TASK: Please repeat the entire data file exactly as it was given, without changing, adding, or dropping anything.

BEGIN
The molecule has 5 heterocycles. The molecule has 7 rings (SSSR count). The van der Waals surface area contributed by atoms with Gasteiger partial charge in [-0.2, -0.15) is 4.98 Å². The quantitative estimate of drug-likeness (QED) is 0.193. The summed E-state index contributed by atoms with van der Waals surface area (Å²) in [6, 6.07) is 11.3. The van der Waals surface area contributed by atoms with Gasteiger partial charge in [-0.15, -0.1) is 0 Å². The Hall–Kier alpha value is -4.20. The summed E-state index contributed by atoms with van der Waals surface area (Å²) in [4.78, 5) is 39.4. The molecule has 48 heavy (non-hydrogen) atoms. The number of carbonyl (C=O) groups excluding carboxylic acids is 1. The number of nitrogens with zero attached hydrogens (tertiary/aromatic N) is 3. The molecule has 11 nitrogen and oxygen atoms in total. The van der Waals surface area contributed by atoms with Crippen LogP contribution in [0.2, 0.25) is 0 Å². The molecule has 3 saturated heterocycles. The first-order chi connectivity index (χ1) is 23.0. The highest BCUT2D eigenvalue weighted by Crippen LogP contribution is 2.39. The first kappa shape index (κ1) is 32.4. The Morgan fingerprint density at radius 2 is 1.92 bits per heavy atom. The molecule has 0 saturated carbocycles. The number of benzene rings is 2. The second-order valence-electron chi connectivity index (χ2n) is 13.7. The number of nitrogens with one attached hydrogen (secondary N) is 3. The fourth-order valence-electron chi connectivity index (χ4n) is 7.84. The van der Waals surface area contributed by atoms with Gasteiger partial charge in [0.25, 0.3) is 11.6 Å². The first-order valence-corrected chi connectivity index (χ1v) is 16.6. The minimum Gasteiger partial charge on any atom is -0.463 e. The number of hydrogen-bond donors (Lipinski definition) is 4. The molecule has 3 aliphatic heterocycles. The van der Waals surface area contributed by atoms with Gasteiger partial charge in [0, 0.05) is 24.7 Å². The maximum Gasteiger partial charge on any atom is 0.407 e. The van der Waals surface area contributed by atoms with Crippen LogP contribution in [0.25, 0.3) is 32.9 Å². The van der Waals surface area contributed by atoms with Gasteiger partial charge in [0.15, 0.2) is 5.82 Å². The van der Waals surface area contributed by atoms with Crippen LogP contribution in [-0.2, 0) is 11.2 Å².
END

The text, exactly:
The molecule has 5 heterocycles. The molecule has 7 rings (SSSR count). The van der Waals surface area contributed by atoms with Gasteiger partial charge in [-0.2, -0.15) is 4.98 Å². The quantitative estimate of drug-likeness (QED) is 0.193. The summed E-state index contributed by atoms with van der Waals surface area (Å²) in [6, 6.07) is 11.3. The van der Waals surface area contributed by atoms with Gasteiger partial charge in [-0.15, -0.1) is 0 Å². The Hall–Kier alpha value is -4.20. The summed E-state index contributed by atoms with van der Waals surface area (Å²) in [4.78, 5) is 39.4. The molecule has 48 heavy (non-hydrogen) atoms. The number of carbonyl (C=O) groups excluding carboxylic acids is 1. The number of nitrogens with zero attached hydrogens (tertiary/aromatic N) is 3. The molecule has 11 nitrogen and oxygen atoms in total. The van der Waals surface area contributed by atoms with Crippen LogP contribution in [0.2, 0.25) is 0 Å². The molecule has 3 saturated heterocycles. The first-order chi connectivity index (χ1) is 23.0. The highest BCUT2D eigenvalue weighted by Crippen LogP contribution is 2.39. The first kappa shape index (κ1) is 32.4. The Morgan fingerprint density at radius 2 is 1.92 bits per heavy atom. The molecule has 0 saturated carbocycles. The number of benzene rings is 2. The second-order valence-electron chi connectivity index (χ2n) is 13.7. The number of nitrogens with one attached hydrogen (secondary N) is 3. The fourth-order valence-electron chi connectivity index (χ4n) is 7.84. The van der Waals surface area contributed by atoms with Gasteiger partial charge in [0.25, 0.3) is 11.6 Å². The first-order valence-corrected chi connectivity index (χ1v) is 16.6. The minimum Gasteiger partial charge on any atom is -0.463 e. The number of hydrogen-bond donors (Lipinski definition) is 4. The molecule has 3 aliphatic heterocycles. The van der Waals surface area contributed by atoms with Gasteiger partial charge in [0, 0.05) is 24.7 Å². The maximum Gasteiger partial charge on any atom is 0.407 e. The van der Waals surface area contributed by atoms with Crippen LogP contribution in [0.25, 0.3) is 32.9 Å². The van der Waals surface area contributed by atoms with Gasteiger partial charge in [0.15, 0.2) is 5.82 Å². The van der Waals surface area contributed by atoms with Crippen LogP contribution in [-0.2, 0) is 11.2 Å².